Pushpagiri Palliative Care Service
Dr Thampi Thomas (Medical Director of Unit)
Dr Jacob, volunteer and physician
Dr Sok-Hui Goh
Dr Andrew Goh
Prof. Rajagopal, Chairman and Founder
The Pain and Palliative Care Society, Pushpagiri began in 2002, where the main thrust is to look after cancer patients at the last stage of their lives. It largely caters for the poor and those from the lower strata of society. Apart from symptom control, the society also helps families of patients who die or those who become incapacitated at the early stage of their illness in the form of construction of homes (2) and education – putting 5 girls through nursing school. Apart from caring for cancer patients, the Society embraces patients who are bed bound from various causes such as paraplegia from MVA, spinal cord compression, paraneoplastic syndrome, myositis ossificans etc. They manage regular foley cather change monthly (sialastic catheters too expensive) as well as supervising pressure area care. There are no domicillary care services and all the care is provided by family members.
Pushpagiri provides all the infra structure facilities such as Out-Patient Clinic, In-patient ward, an office, as well as doctors, nursing and other paramedical staff. The donation of a van has enhanced the service, enabling them to conduct home visits and operate an outreach outpatient clinic. Often patients are found to be too poor to find the fares to attend the outpatient clinic at Pushpagiri Hospital.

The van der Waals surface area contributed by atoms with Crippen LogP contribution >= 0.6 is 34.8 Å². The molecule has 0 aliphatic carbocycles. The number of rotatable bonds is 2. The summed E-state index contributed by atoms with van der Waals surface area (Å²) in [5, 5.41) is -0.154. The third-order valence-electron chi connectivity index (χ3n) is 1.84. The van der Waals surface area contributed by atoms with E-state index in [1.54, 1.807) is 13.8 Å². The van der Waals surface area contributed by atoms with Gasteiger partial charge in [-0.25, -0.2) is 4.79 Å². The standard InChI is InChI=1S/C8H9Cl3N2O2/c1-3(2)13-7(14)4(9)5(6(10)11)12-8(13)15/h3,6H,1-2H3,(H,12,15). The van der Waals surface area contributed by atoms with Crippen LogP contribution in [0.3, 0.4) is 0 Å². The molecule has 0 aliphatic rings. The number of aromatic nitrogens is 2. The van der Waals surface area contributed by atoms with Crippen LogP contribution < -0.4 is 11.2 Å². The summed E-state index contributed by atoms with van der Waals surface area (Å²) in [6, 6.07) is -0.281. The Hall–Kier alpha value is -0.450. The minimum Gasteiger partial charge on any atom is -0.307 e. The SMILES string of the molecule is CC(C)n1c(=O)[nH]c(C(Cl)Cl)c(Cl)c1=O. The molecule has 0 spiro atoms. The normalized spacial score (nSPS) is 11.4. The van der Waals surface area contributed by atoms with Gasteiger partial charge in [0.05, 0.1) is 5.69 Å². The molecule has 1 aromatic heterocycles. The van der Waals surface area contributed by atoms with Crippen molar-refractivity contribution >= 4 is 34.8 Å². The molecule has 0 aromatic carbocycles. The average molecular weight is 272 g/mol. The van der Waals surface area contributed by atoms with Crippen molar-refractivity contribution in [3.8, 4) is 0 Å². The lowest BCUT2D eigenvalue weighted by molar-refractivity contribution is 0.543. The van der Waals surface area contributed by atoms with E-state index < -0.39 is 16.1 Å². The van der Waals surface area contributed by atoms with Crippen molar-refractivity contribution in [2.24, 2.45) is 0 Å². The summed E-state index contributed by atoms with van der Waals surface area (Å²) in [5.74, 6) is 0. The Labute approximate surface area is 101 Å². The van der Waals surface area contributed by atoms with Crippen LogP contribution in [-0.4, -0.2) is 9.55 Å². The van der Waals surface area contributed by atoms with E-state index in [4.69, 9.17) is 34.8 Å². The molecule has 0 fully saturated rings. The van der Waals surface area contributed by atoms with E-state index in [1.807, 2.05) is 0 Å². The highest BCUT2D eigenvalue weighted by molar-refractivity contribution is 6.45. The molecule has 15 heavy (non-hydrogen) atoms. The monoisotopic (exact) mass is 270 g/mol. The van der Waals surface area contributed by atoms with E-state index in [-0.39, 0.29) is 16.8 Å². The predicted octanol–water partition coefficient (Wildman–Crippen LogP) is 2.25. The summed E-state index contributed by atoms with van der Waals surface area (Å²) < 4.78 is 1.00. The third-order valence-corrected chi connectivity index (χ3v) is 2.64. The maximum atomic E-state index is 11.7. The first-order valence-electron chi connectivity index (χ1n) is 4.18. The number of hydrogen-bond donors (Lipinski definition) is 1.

The unit is glued together by Reverend AC Kurian, Vicar General who tirelessly campaigns for financial support and volunteerism. There is a core of dedicated volunteers who enables this service to run on donations from both local and overseas benefactors. There is no social security or medicare funding for patients – this unit’s major thrust is for the poor, by covering patient’s costs of medical treatment including consultations, investigations and medication. Pushpagiri hospital (a private Catholic hospital) provides the infrastructure (a 20 bed ward and OPD clinic) and pays the salaries of Dr Thampi and nurse aides.
Morphine availability – they have access to 1.5kg oral morphine tablets (10 & 20 mg tabs) per year through Dr Thampi (the only person who has the permit to access and prescribe the medication)
Dr Sok-Hui’s main activities were clinical, attending ward rounds with Dr Thampi, an anaesthetist, and Dr Jacob, outpatient clinics and going on home visits. The home visit team included a volunteer coordinator, intern, auxillary nurse and driver. The team saw a total of 11 patients. Some of the homes were far away, in the poorer areas. Some were over 20kms away. The home visits proved to be “the highlight of my experience as I was able to engage the whole team in informal hands on teaching and general discussion on the precepts of palliative care”. Other teaching included to the interns who rotated weekly through the unit, and to nurses, including an interactive session on self care and spiritual care of patients and demonstrating the subcut route of giving injections.
Finally, it was agreed that further visits would not be planned for this unit, as they had a well developed and developing model of care.